In the traditional high school, the Department Chair(s) met with the building principal and then returned to the Department Meeting to tell the other teachers what to do.  Top-down leadership is drastically different from the shared leadership that occurs in an effective PLC.  Communication problems occur when teams operate without established norms or goals.  Some communication barriers occur because teachers fail to take advantage of email, discussion threads, web 2.0 tools, blogs, wikis, Google docs and other methods for communicating between meetings.  A humorous video on the importance of clear communication between team members is available at “Communication Problem!”


Evidence of Practice in Action

How Teams Function

Dysfunction #5:  Lack of Essential Learning Outcomes

Effective teams develop and agree to provide all students with Essential Learning Outcomes.  In the absence of learning outcomes students receive a disjointed curriculum experience.  Why do some teams skip this step if it is such an important part of teaching and learning?  From my observations, developing essential learning outcomes involves trust, conflict, debate, time and the ability to come to consensus.  If teams lack one or more of the items listed in this article, it will be difficult if not impossible to identify essential learning outcomes.  Swan (2010) wrote, “Learning outcomes refer to the skills, knowledge, and attributes students should have upon completion of a particular course or program of study.”  For additional resources on developing learning outcomes visit BYU Center for Teaching and Learning.


A Guide to Developing Measurable Student Learning Outcomes
Developed by Canada College

Example of Essential Learning Outcomes

All Things PLC
Canada College
Communication Problem
Conquer Team Dysfunction
Patrick Lencioni
Developing Learning Outcomes
Richard Swan
BYU Center for Teaching and Learning
Solution Tree Reproducibles
What’s A PLC?
Rick DuFour, Bob Eaker, and Rebecca DuFour
All Things PLC (January 9, 2007)


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24 Mar 13, 09:22 PM

Norms are essential for effective PLCs. I have had the opportunity to work with different grade level teams, all of which were successful for the most part. However, this year is the first year that my team and I established norms. There is definitely a difference! Each team member knows what is expected of her and follows through. If one member falls short of what is expected, we refer to our norms and a solution is found. After reading the article, there are areas that still need improvement, but I am pleased that we are on the right track.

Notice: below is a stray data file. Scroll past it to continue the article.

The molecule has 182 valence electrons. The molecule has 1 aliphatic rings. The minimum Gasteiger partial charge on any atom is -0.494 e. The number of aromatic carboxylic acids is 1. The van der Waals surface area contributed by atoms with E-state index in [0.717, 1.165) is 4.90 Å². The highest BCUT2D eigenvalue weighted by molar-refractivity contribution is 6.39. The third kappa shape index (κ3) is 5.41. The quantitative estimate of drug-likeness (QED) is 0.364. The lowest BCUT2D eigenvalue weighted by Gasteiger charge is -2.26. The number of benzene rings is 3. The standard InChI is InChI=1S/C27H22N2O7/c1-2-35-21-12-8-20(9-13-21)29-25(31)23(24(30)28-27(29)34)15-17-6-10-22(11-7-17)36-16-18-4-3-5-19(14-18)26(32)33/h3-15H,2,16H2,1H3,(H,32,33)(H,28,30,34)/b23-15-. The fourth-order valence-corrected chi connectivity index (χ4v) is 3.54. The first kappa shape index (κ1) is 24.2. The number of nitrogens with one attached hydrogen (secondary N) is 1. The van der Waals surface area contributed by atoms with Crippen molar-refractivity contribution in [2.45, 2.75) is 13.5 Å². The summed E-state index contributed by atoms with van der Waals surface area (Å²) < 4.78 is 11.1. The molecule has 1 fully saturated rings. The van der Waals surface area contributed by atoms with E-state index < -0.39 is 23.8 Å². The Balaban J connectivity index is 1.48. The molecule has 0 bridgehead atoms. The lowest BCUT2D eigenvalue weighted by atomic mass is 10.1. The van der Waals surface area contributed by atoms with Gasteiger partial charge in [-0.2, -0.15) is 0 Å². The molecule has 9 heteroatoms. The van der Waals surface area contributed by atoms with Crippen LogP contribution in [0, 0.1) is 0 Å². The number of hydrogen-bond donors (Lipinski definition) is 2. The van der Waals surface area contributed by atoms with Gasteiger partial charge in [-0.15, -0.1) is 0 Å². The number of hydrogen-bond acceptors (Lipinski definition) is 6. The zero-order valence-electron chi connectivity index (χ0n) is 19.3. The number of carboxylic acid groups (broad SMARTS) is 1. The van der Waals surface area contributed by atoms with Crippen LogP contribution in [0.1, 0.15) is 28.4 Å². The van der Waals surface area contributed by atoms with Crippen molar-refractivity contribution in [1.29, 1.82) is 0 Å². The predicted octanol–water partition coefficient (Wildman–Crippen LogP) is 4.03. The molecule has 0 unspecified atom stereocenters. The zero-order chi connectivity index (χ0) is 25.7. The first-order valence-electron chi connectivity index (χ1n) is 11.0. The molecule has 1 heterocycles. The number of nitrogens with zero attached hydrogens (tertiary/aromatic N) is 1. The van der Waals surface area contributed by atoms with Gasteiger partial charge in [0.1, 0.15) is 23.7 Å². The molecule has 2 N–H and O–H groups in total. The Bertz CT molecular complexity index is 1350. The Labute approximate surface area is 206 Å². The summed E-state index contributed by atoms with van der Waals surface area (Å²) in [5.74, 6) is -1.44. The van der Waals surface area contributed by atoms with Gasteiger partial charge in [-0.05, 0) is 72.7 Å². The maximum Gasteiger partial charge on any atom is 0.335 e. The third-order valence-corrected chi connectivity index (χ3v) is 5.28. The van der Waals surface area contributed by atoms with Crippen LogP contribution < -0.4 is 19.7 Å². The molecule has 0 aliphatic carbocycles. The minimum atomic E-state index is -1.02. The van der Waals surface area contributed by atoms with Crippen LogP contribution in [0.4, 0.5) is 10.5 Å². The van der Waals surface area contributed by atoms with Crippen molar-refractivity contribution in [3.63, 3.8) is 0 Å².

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10 Oct 12, 06:01 PM

Communication is certainly a key. I know I need to work better at that with my colleagues. My problem is that our professional personalities don't work.


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09 Oct 12, 10:15 PM

This really hits on the problems with PLC's in my school. It also offers some really good insight on how to fix the problems, and encourage learning


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05 Apr 11, 05:26 PM

When PLC program is introduce to a school, Leaders need to establish cohesion among the staff before appying the concept. Trust is an issue when starting a new ideal. Not providing time, without stress, can be an concern among the teachers because they already care a lot on their plates now. Thanks for the article. I will share this with some of peers.

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24 Mar 13, 09:38 PM

I agree with your statement about the importance of cohesion. At my school, teachers move grade levels often due to the changes in student enrollment. This in turn leads to teachers being unable to form a bond or a sense of cohesion with their grade level team members. A lack of trust is present and the teams are not able to function effectively. I too plan to share this article because it addresses issues that many educators can relate to.

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06 Dec 10, 02:08 PM

I think the lack of trust is an important one to think about. If a teacher is not willing to admit thier weeknesses and not ask for help, how will they ever become a better teacher? Thank you for your article. It was filled with great information about Professional Learning Communties.

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14 Nov 10, 10:13 AM

Trust is the big one at my school. Thanks for the info.

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13 Nov 10, 11:37 PM

Another excellent post, Steven!